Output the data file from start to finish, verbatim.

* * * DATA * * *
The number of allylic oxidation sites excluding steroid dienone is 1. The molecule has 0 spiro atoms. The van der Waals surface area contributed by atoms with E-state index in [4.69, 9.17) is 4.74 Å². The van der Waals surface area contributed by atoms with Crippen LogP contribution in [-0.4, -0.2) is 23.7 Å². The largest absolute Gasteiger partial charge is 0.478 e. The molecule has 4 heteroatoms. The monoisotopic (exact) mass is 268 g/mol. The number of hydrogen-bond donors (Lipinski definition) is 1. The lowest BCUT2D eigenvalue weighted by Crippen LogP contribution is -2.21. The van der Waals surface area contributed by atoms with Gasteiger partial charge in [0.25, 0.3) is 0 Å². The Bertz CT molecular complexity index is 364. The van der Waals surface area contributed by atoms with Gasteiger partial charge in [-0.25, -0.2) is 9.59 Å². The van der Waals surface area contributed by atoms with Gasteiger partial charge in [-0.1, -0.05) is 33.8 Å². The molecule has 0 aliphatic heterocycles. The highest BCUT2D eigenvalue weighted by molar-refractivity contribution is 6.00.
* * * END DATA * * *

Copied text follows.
The number of allylic oxidation sites excluding steroid dienone is 1. The molecule has 0 spiro atoms. The van der Waals surface area contributed by atoms with E-state index in [4.69, 9.17) is 4.74 Å². The van der Waals surface area contributed by atoms with Crippen LogP contribution in [-0.4, -0.2) is 23.7 Å². The largest absolute Gasteiger partial charge is 0.478 e. The molecule has 4 heteroatoms. The monoisotopic (exact) mass is 268 g/mol. The number of hydrogen-bond donors (Lipinski definition) is 1. The lowest BCUT2D eigenvalue weighted by Crippen LogP contribution is -2.21. The van der Waals surface area contributed by atoms with Gasteiger partial charge in [0.25, 0.3) is 0 Å². The Bertz CT molecular complexity index is 364. The van der Waals surface area contributed by atoms with Gasteiger partial charge in [-0.25, -0.2) is 9.59 Å². The van der Waals surface area contributed by atoms with Gasteiger partial charge in [-0.1, -0.05) is 33.8 Å². The molecule has 0 aliphatic heterocycles. The highest BCUT2D eigenvalue weighted by molar-refractivity contribution is 6.00.